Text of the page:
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Medical School

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NEWS
August 8, 1998 | By Michael Klein, INQUIRER STAFF WRITER
Two hundred and fifty young men and women walked into a Center City hotel conference room yesterday afternoon, a colorful array of suits and ties, slacks and dresses. They all walked out clothed in the same starched white coat. Amid a backdrop of hope and jitters, and basking in the loving gaze of family and friends, the first-year medical students at MCP/Hahnemann School of Medicine joined at the Wyndham Franklin Plaza Hotel in a White-Coat Ceremony, the symbolic beginning to their professional career.
NEWS
July 31, 2009 | By Sally A. Downey INQUIRER STAFF WRITER
Kathryn "Brooke" Baxter, 32, formerly of New Hope, a student at the University of New England College of Osteopathic Medicine, died Sunday in a bus accident in Tanzania. Ms. Baxter was in Africa for the summer as a volunteer for the Lwala Community Alliance in Kenya, working with pregnant women infected with HIV and malaria. She was commissioned as an Army lieutenant last summer, and had completed her first year of medical school on an Armed Forces Health Professions Scholarship.
NEWS
October 15, 1998
Nightmare, disaster, catastrophe, an unholy mess. We're running out of descriptions to match the desperate situation of the Allegheny health care system. Just when it seems it can't get worse, it gets worse. Now, with Drexel University's rejection of a plan to manage the Allegheny medical school, the deal to buy eight local hospitals could fail. Tenet Healthcare bid a fire-sale price of $345 million for the hospitals, which translates to only a few cents on the dollar for Allegheny's 80,000 creditors.
NEWS
February 17, 2016 | By Jonathan Lai, Staff Writer
Rowan University is preparing to take the first steps toward creating a medical school campus in Atlantic City, extending the footprint of its growing medical programs and potentially tapping a new student base there. Rowan trustees are set to vote Wednesday on a feasibility study to explore an Atlantic City partnership between the Rowan University School of Osteopathic Medicine and AtlantiCare. Trustees will vote on awarding a contract to the Pittsburgh-based consulting firm Tripp Umbach to conduct the study "to understand the impacts associated with a potential four-year branch campus of a medical school," according to the agenda for Wednesday's board meeting.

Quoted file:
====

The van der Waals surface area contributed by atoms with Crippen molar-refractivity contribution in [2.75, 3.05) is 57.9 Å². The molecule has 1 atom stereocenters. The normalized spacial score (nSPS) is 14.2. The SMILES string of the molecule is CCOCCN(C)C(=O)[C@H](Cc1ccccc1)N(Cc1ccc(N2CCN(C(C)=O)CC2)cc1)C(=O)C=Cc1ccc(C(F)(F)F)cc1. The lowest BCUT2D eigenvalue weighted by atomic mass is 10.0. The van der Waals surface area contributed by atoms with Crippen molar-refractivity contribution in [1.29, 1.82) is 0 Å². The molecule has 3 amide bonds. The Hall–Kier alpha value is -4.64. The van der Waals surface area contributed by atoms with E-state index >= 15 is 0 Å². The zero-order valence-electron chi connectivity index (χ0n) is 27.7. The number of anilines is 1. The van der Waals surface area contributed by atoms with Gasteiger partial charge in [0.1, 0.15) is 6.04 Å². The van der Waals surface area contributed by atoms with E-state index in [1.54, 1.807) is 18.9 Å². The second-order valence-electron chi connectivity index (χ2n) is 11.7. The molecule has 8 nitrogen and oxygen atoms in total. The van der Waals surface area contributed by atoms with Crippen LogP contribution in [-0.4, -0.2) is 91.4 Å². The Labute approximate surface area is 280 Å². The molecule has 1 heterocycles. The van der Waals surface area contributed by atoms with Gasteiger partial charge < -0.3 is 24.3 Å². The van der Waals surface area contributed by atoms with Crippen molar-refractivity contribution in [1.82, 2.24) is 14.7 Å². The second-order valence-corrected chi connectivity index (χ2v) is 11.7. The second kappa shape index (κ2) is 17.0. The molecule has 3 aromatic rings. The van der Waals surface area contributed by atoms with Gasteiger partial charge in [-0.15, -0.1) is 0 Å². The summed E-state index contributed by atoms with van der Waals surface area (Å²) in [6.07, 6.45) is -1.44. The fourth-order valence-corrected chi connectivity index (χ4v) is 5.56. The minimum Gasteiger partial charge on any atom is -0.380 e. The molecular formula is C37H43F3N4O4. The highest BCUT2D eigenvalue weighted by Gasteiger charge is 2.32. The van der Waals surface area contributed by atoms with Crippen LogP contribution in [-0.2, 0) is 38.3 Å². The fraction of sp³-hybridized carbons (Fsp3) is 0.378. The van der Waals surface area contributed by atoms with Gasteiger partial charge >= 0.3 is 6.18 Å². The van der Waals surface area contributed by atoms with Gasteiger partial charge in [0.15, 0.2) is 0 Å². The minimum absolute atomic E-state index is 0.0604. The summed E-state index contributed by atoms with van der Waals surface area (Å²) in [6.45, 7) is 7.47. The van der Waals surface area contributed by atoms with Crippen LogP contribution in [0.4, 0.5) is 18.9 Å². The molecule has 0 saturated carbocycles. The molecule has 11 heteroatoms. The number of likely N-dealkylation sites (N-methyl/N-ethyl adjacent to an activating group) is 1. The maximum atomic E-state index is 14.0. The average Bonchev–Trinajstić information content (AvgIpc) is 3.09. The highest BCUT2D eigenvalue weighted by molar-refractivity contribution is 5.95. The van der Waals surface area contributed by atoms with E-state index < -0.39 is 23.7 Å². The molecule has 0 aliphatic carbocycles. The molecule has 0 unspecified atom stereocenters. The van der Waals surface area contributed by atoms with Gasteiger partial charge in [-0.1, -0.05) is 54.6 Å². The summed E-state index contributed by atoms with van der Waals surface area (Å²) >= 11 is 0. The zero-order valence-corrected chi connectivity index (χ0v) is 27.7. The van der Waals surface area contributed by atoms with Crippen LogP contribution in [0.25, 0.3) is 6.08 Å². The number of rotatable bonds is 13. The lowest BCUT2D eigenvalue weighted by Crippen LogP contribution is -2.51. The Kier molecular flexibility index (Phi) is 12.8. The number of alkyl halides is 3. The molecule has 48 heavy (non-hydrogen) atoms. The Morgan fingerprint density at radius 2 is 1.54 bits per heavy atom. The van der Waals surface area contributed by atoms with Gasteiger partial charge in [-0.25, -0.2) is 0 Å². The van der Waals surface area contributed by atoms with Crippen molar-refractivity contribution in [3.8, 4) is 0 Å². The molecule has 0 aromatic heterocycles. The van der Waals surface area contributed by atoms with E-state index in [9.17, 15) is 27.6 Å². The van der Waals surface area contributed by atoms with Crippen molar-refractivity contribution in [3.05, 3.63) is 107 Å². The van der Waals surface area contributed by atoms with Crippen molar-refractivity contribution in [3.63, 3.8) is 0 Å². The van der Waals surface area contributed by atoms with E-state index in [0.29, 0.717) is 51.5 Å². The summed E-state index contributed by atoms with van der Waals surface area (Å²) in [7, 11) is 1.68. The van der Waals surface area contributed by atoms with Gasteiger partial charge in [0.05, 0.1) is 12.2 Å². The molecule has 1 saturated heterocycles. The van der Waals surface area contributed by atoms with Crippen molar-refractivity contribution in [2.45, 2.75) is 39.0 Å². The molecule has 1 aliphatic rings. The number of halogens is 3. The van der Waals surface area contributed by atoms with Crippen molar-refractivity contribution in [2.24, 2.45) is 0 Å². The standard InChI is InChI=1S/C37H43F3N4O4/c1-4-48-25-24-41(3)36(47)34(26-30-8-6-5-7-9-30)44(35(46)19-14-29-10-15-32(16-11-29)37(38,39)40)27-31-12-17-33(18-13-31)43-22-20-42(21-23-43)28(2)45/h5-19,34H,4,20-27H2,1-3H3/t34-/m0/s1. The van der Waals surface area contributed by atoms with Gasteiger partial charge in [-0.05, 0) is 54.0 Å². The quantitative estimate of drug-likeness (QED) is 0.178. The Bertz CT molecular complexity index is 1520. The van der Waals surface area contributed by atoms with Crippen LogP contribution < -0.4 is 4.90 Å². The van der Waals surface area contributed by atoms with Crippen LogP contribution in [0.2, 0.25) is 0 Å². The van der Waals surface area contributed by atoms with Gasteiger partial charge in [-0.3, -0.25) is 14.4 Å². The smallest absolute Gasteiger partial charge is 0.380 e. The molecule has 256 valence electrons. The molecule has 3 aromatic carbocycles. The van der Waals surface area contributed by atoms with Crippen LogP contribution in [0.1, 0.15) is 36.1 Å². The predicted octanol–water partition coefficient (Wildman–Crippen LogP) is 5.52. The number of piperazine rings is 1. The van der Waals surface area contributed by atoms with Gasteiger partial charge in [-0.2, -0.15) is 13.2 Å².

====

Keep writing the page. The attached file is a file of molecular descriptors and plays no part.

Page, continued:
NEWS
June 15, 2014 | By Ilene Raymond Rush, For The Inquirer
Medical education is in a crisis. According to a study in the Annals of Internal Medicine, half of 4,287 students surveyed at seven medical schools experienced burnout and 10 percent expressed suicidal ideation. And doctors aren't much better off; a second study in JAMA Internal Medicine of 7,288 physicians showed that almost half had experienced some symptom of burnout. The public image of doctors hasn't fared well, either. While the popular notion of doctors was once the wise and avuncular Marcus Welby, M.D., more recent portrayals tend toward Dr. Gregory House, a brilliant but annoying know-it-all with a decided God complex.